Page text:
MNKF: Kershaw Leek 1660

kershaw leek 1660
| March 20, 2017
Categories: Assorted Ramblings

Most of the swag at SHOT Show consists of stickers, t-shirts, patches, and hats. Sooo many hats. There are exceptions, of course; one standout for the 2017 SHOT was a customized Kershaw Leek 1660 from Q LLC.

The 1660 features an incredibly smooth assisted open, which just snicks right out and locks cleanly in a very satisfying manner.  There’s both a thumb stud and flipper for opening, and with this particular folder I prefer the flipper. The Leek sports a liner lock, which I don’t mind but some people do. If you’re in the latter category, this isn’t the one for you.


I’ve never been a fan of those giant you-call-that-a-knife shitkicker blades. Hell, every Ka-Bar and bayonet I was ever issued mostly stayed buried in the bottom of my pack, under important stuff like ammo, chow, pornography, and various tobacco products. The Leek is lightweight at 3oz, slim, sleek, but not so small as to be useless.


[You can use the same picture twice in two days if it’s awesome]



The blade comes sharp, which means I’ve already cut myself several times. The 1660 cuts through paper like…. like a sharp knife cuts through paper. Obviously I’m lost on metaphors today.


There’s a lanyard hole in the base and, in theory, the pocket clip can be swapped around. But so far as I can tell, to do so requires the smallest hex wrench that’s ever been created so I’ve been unable to test this feature. The Kershaw Leek also has an intuitive locking mechanism that’s tension adjustable and removable (once again, assuming you have one of those microscopic hex wrenches). I’d prefer screws this small to be Torx because they’re far, far less likely to strip out.



On their webpage Kershaw lists the specifications as:

Made in the USA

SpeedSafe® assisted opening

Frame lock

Reversible (tip-up/tip-down) pocketclip

Steel: Sandvik 14C28N, bead-blasted finish

Handle: 410 stainless steel, bead-blasted finish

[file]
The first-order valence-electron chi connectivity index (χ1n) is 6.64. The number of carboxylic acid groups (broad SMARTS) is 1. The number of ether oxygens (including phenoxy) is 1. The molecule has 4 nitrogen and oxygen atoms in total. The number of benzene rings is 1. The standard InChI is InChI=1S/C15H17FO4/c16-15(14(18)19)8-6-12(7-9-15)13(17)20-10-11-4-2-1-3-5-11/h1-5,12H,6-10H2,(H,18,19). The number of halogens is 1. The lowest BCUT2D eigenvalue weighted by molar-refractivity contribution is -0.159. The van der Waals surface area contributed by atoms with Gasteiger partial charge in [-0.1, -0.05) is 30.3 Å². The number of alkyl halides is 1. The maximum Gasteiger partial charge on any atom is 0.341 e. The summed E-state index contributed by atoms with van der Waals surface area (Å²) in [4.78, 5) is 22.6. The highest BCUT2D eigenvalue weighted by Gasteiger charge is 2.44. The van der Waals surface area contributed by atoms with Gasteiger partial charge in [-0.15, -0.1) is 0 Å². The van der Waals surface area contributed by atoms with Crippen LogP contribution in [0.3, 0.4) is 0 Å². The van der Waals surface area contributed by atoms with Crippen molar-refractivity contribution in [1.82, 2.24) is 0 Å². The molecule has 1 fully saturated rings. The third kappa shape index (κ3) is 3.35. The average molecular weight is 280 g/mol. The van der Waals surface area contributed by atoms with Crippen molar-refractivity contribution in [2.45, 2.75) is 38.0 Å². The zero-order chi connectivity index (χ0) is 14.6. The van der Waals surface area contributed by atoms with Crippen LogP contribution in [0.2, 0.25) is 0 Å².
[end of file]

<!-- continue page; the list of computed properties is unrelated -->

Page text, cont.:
Blade length: 3 in. (7.6 cm)

Closed length: 4 in. (10.3 cm)

Overall Length: 7 in. (17.9 cm)

Weight: 3 oz. (85 g)



One major difference you’ll see with this one, aside from the Q LLC logo, is that the blade and body finish is different. The smooth surface picks up fingerprints perfectly, so probably not the best knife to use for a shanking assault. Oh well, you can’t have everything.


[You can visit Kershaw online here, and Q LLC online here]

Mad Duo, Breach-Bang& CLEAR!

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1 Comment

  1. Frank Karl

    The Kershaw Leek is a very nice knife, but it has a couple small draw backs. The safety is plastic and can break. As I carry tip up with the clip moved for right or left carry, the closed blade sits tight against the back edge of my pocket, this isn’t a problem. I never have to worry about snagging the blade open when I reach into my pocket after something other than the knife.

    The bigger draw back, and it’s not the knife, is there are so many counterfeit knives on the market. Maybe Mega-store has the real thing, and many be not. I’m sure the guy with a tray of un-boxed knives standing at the door of the gun show has counterfeits.

    The best option, if the knife seems like too good of a deal, it isn’t.


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